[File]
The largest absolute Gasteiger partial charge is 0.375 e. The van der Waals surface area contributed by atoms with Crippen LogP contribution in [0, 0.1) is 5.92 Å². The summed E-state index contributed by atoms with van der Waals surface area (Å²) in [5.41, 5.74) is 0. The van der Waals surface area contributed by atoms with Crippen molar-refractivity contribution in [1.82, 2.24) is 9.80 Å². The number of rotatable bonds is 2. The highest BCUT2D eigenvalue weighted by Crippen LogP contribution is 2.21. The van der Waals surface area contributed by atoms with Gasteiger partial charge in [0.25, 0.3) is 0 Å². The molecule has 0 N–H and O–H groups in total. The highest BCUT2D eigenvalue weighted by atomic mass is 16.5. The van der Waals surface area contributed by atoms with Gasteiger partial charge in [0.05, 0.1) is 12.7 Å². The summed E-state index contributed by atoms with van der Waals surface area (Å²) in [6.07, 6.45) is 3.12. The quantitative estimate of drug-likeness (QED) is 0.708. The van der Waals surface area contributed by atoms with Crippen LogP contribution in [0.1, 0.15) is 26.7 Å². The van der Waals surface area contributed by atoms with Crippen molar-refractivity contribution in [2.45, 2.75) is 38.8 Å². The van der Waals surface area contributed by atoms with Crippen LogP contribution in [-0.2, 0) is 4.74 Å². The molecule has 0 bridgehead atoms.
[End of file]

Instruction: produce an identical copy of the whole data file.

The largest absolute Gasteiger partial charge is 0.375 e. The van der Waals surface area contributed by atoms with Crippen LogP contribution in [0, 0.1) is 5.92 Å². The summed E-state index contributed by atoms with van der Waals surface area (Å²) in [5.41, 5.74) is 0. The van der Waals surface area contributed by atoms with Crippen molar-refractivity contribution in [1.82, 2.24) is 9.80 Å². The number of rotatable bonds is 2. The highest BCUT2D eigenvalue weighted by Crippen LogP contribution is 2.21. The van der Waals surface area contributed by atoms with Gasteiger partial charge in [0.25, 0.3) is 0 Å². The molecule has 0 N–H and O–H groups in total. The highest BCUT2D eigenvalue weighted by atomic mass is 16.5. The van der Waals surface area contributed by atoms with Gasteiger partial charge in [0.05, 0.1) is 12.7 Å². The summed E-state index contributed by atoms with van der Waals surface area (Å²) in [6.07, 6.45) is 3.12. The quantitative estimate of drug-likeness (QED) is 0.708. The van der Waals surface area contributed by atoms with Crippen LogP contribution in [0.1, 0.15) is 26.7 Å². The van der Waals surface area contributed by atoms with Crippen molar-refractivity contribution in [2.45, 2.75) is 38.8 Å². The van der Waals surface area contributed by atoms with Crippen LogP contribution in [-0.2, 0) is 4.74 Å². The molecule has 0 bridgehead atoms.